Fun fact: the girl scouts do more than just sell thin mints and somoas, though that’s what it may seem like to an average hungry person in the height of cookie season. Girl Scouts are known for several good deeds and public relations, including giving awards for exceptional endeavors. Only a select few shine to the top. However, none is more deserving than Santa Monica Girl Scout Madison Seifer.
Seifer, who has been in the Scouts for almost nine years as a member of Troop 8355, has launched a website called Bridging Our Circle of Friends (BOCF), which focuses on bringing together those with special needs with other members of the community.
“One of the main issues I have noticed is the lack of integration between students on campus and special needs students,” Seifer said. “The goal and focus of my project will be to bring awareness to this problem.”
She also cited her uncle as a major influence on her willingness to launch this project.
A special education teacher at McBride High School for over 20 years, he passed away in July.
When Seifer saw how many former special needs students of his showed up to pay their respects at his funeral, it resonated with her deeply. Inspired by her uncle’s legacy, she decided to make her own by spreading more awareness about disabilities.
“They’re beginning to be represented in media and in our lives more often now, and it’s time that the public is educated and accepting of them,” she said
The project itself will focus on workshops that allow the two groups to integrate together and form friendships within this community.
She is to turn in her final proposal for BOCF in October, as well as participating in an exit interview before receiving the Girl Scouts coveted Gold Award.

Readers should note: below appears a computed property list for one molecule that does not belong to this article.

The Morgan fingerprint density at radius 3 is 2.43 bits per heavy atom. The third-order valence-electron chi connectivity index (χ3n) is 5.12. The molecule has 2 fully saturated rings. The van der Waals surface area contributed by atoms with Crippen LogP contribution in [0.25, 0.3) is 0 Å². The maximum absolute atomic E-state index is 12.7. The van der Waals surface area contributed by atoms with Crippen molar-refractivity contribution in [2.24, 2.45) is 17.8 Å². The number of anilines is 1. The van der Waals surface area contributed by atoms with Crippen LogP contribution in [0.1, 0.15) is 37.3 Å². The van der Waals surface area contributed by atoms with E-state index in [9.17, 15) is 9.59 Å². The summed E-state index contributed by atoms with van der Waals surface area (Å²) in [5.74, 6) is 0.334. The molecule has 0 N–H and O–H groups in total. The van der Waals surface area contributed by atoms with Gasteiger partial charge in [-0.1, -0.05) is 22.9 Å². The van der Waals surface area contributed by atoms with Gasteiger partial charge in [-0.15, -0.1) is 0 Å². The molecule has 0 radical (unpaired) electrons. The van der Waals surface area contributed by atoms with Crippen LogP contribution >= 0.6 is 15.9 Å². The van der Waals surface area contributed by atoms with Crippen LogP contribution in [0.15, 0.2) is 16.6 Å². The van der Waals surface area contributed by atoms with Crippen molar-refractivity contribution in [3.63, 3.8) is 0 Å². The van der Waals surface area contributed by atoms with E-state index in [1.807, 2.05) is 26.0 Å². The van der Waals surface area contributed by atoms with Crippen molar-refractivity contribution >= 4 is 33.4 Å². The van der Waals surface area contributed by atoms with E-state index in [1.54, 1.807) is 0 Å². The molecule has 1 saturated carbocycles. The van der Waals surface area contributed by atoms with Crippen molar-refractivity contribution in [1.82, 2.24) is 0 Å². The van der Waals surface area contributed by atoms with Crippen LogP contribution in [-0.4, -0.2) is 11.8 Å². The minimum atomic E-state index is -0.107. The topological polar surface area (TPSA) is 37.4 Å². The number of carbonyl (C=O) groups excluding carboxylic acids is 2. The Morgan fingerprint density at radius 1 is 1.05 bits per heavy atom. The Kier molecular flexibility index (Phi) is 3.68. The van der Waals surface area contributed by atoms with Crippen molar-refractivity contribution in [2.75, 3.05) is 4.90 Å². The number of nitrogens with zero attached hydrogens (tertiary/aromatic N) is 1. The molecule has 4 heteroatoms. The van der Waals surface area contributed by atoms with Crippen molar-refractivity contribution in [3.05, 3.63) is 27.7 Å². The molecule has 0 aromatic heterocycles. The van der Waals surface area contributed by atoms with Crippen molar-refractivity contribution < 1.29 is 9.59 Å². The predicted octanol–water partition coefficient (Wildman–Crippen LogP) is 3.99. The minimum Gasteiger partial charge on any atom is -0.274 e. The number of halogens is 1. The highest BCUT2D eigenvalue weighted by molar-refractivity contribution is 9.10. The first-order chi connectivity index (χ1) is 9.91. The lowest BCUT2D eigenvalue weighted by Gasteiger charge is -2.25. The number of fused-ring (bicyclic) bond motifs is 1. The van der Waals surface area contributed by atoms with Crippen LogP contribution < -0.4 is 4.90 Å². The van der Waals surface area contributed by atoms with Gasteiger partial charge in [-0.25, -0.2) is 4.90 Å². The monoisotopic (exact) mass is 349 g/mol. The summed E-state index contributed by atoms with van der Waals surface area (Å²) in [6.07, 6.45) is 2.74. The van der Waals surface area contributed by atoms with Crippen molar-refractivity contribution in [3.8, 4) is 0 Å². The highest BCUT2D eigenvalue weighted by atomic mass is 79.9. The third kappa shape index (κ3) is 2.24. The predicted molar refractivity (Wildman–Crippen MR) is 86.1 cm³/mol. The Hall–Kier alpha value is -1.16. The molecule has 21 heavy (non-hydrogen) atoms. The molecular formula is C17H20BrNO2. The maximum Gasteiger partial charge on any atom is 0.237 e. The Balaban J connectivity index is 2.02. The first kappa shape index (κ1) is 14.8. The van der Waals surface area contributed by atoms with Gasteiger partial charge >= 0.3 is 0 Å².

The Gold Award, which turns 100 years old in 2016, is a national award that goes to girls with significant leadership skills, creativity, and efforts to make the world a better place. It also requires at least 80 hours of planning and putting into practice a large-scale project that has a lasting impact on a community, which is what Seifer has done in spades with BOCF. She is excited for what is to come in the future not just for the award, but for the potential of BOCF itself.
Seifer also volunteered at the 2015 Special Olympics in Los Angeles.
“It was so positive and encouraging every day I came to work, and I will always cherish the experience of volunteering,” she said. “It was so amazing to get to meet not only awesome athletes but people from around the world, cultures mixing together in harmony.”
Madison Seifer has done more as a high school student than most people have in their twenties on the whole, and yet she maintains a humble and positive attitude.
She hopes Bridging Our Circle of Friends will bring the special needs community closer with people of other groups, and hopes to see others in their communities volunteer to help those with special needs.
If you would like to find out more about BOCF, you can visit their website at http://bridgingourcof.weebly.com, or follow the Twitter handle @bridgingourcof.